Thirty some years later, David’s new name is Sam and he’s a high school teacher and going through a nasty divorce. On the eve of a new local nuclear power facility coming online, a string of deaths befalls Sam’s associates; each one fire related, after some sort of conflict with Sam. It’s about this time that Sam’s mysterious fire power reveals itself through burnt fingertips and exploding, flame-spitting holes in limbs which not only resist but are exacerbated by water and fire retardants.
One of my favorite burning scenes is where Sam’s girlfriend Lisa is driving him to the emergency room after a bad “flare-up.” She’s speeding to the hospital in a panic, and Sam starts a terribly timed heart-to-heart speech about his love for her. Lisa then responds in a similarly badly timed fashion to explain how she had been set up all along to watch his progress by the same shadowy group responsible for his pain. He gets emotional, which gets his fire-power going, and his arm explodes into flames again. Lisa screams weakly, keeps her eyes on the road, and only swerves a little – an admirable feat when her passenger is cooking alive and screaming his lungs out. I think that if I were in that situation, I would have at least pulled over, if not flipped the car. I definitely would nominate Lisa for some sort of leadership role should the zombie apocalypse ever happens. This girl can stay focused! Or she’s just a terrible actress. Six one way, half a dozen another.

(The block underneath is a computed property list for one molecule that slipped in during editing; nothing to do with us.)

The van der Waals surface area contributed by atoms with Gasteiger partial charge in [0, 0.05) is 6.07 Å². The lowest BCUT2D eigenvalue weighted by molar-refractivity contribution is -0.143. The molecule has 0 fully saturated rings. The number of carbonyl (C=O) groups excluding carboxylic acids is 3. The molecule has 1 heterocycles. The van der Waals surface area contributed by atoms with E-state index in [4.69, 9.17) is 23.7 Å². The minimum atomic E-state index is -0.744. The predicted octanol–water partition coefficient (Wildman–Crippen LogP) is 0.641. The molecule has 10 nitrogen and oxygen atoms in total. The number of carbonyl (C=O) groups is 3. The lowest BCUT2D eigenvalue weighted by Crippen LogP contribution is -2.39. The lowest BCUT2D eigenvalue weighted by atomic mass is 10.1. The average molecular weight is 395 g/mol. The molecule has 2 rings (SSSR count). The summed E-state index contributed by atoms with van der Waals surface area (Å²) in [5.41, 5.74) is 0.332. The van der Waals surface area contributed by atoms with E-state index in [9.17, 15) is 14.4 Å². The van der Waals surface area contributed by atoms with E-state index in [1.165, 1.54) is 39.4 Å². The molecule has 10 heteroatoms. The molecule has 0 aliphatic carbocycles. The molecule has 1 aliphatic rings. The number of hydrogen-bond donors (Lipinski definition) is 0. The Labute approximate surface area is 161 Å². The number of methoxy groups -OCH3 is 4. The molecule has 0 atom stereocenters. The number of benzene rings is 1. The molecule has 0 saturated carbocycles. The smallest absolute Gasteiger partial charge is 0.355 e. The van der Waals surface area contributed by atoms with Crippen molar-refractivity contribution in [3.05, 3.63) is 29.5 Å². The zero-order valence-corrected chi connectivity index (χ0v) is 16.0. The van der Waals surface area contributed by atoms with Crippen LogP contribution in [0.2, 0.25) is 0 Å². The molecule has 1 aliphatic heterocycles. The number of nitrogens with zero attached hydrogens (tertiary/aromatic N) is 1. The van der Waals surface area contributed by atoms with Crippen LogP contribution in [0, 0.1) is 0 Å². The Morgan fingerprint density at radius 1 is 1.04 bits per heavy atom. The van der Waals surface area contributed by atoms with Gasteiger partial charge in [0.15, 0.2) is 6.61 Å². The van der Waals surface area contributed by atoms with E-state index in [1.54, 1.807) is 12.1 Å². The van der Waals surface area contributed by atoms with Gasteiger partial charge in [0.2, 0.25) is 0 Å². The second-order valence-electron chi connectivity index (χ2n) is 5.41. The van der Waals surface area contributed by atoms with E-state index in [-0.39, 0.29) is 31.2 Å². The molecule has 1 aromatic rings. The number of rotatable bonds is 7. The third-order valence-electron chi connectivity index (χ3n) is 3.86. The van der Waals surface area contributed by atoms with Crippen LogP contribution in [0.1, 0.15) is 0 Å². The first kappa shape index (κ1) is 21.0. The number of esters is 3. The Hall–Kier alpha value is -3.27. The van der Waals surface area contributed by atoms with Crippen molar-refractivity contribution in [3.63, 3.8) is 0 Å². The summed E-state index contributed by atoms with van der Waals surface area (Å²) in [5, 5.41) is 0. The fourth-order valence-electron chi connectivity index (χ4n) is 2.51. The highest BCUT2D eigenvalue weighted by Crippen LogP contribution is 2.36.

In the final segment, Dr. Marsh attacks Lisa with a mysterious injection that causes her arm to erupt into flames. Sam’s evil ex-wife shows up and douses Lisa with a fire extinguisher:
Lisa: “Stop! You’re making it worse!”
Ex-wife: “I know.”
In the epic finale, a crispy-looking Sam shows up to fight off the ex-wife and save Lisa. Lisa resists his efforts and flails about, screaming incessantly. Sam sort of melts into a person-puddle, and as Lisa screams, a huge ephemeral hand reaches out of the puddle and pats Lisa’s chest. Lisa’s fire is extinguished, and at this moment, the dubbed screaming continues on for a few seconds, while Lisa’s mouth is closed, then stops abruptly.
This movie really has a lot of things going for it. Brad Dourif sweats buckets throughout this movie, starting at about the 20 minute mark. I suppose it’s appropriate since he’s burning to death. His sweaty, greasy, heavy-breathing, bug-eyed depiction of the character is really, really fun. The burning scenes are absolutely spectacularly bad. Rubbery looking arms are suddenly way too long as they flame up and are held in front of the victim’s face as the person looks down and screams. If I had a poster of this camera angle, I would frame it. The fire strangely does not seem to spread normally, and if you look close, it appears somewhat “on top” of the picture. Clothing somehow doesn’t burn either.
Underlying it all is cautionary tale of the dangers of trying to harness the power of the atom; and the age-old battle of science verses nature. Ultimately, this is a very good story accompanied with terrible effects, but held together tightly by a fantastic performance by Brad Dourif.